- B Vitamins – I’m a B vitamin fan, so props to Cebria for at least fitting these three B vitamins in, even if they’re in their inferior forms, e.g., P-5-P is better than Pyridoxine HCl. More on B Vitamins.
- Neuropeptides – Age-related memory loss may partially correlate with neuropeptide reduction, so supplementing neuropeptides sort of makes sense — unfortunately, these proteins likely denature in the GI tract before having any positive influence on cognition.
- Acetyl-L-Carnitine – The ALCAR form of carnitine is able to cross the blood-brain barrier, delivering carnitine’s mitochondrial benefits to the brain. More on ALCAR.
- Ginkgo Biloba – Somewhat of a nootropic powerhouse, this highly researched herb seems to benefit cognition by improving circulation and working memory. More on Ginkgo Biloba.
- Huperzine-A – A semi-synthetic compound that seems to work by inhibiting acetylcholinesterase, an enzyme responsible for the breakdown of neurotransmitter acetylcholine. More on Huperzine A.
Potency & Quality
Neither supplement screams potency nor quality, both in regards to the substance of their formulas and to their capsule casings — although, Cebria demonstrates even worse quality than Procera AVH with its use of unnecessary FD&C colorants.
Do both supplements have bad potency & quality? No.
At least Procera AVH doesn’t: there’s only so many ways to deliver ALCAR, Ginkgo Biloba, & Hup-A, and I’d say Procera does it properly enough — although they could improve their review rating by tossing the proprietary blend.
Cebria not only hides its formula beneath a proprietary blend but it’s simply just not a good formula. The so-called “neuropeptides” are inherently impotent, denaturing during the digestive process before exerting any benefits on the brain.
It’s a broken formula — potency & quality are essentially N/A in the case of Cebria, whereas Procera AVH at least passes as a competent nootropic supplement.
Value: Cebria vs. Procera AVH
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Cebria or Procera AVH: Which is better?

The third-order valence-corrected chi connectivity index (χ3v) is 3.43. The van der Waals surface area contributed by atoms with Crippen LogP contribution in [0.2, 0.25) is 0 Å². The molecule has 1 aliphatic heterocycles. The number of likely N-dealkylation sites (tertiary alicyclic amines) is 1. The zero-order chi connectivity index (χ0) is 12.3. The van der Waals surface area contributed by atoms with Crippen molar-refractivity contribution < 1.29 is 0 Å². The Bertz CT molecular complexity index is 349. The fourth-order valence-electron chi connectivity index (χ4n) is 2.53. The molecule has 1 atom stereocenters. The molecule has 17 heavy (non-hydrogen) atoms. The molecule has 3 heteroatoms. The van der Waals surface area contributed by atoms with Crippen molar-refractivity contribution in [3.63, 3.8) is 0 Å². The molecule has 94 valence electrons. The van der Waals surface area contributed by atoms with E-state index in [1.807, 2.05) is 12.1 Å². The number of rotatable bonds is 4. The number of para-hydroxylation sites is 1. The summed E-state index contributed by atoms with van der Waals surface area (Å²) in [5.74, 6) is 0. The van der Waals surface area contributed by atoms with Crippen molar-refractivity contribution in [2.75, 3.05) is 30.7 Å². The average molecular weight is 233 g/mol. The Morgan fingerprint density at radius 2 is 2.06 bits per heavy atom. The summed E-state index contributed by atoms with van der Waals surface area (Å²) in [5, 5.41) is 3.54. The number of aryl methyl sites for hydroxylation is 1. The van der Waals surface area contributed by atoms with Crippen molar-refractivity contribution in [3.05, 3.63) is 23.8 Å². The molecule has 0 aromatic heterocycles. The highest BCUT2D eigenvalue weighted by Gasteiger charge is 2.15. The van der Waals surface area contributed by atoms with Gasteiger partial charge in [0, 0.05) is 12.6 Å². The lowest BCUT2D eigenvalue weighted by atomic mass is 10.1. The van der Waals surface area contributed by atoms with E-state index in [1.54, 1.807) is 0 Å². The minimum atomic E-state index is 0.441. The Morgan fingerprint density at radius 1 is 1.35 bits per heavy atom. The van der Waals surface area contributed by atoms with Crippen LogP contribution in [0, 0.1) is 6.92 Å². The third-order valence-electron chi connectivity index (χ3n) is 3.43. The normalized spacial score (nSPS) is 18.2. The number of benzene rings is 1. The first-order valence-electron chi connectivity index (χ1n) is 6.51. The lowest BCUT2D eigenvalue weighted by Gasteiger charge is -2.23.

Cebria doesn’t work.
Put simply, Cebria isn’t worth your time & money. And, yes, time is a factor here, given how many customer reviews report of Cebria buyers falling victim to Cebria’s scammy “Free Trial Offer,” which automatically enrolls & charges customers for their autoshipment program. Frankly, I’d have to come across a pretty bad supplement for Cebria to win one of these comparative reviews.
Procera AVH is a smart, simple “brain energy” stack.
While I can’t imagine Procera AVH restoring 10 to 15 years of memory loss as is often claimed, the supplement demonstrates a notable degree of synergy: ALCAR primes mitochondrial metabolism, Ginkgo improves fuel delivery, & Hup-A enhances brain cell regeneration. If you’re not down for the Procera brand of AVH, I still recommend checking out the stack elsewhere.
This is an easy judgment call — not because Procera AVH is so outstanding but because Cebria is so bad. It doesn’t work, and would likely lose this comparison review if I were to pitch it against any other supplement that I’ve reviewed on this site.
Not to say that Procera AVH doesn’t have any standalone merit. It does. And I’d say if Procera’s slightly modified AVH trio doesn’t quite get you going, then there’s always the Procera XTF Extreme, which stacks the AVH ingredients with B vitamins, Rhodiola, and caffeine. Not too shabby, eh.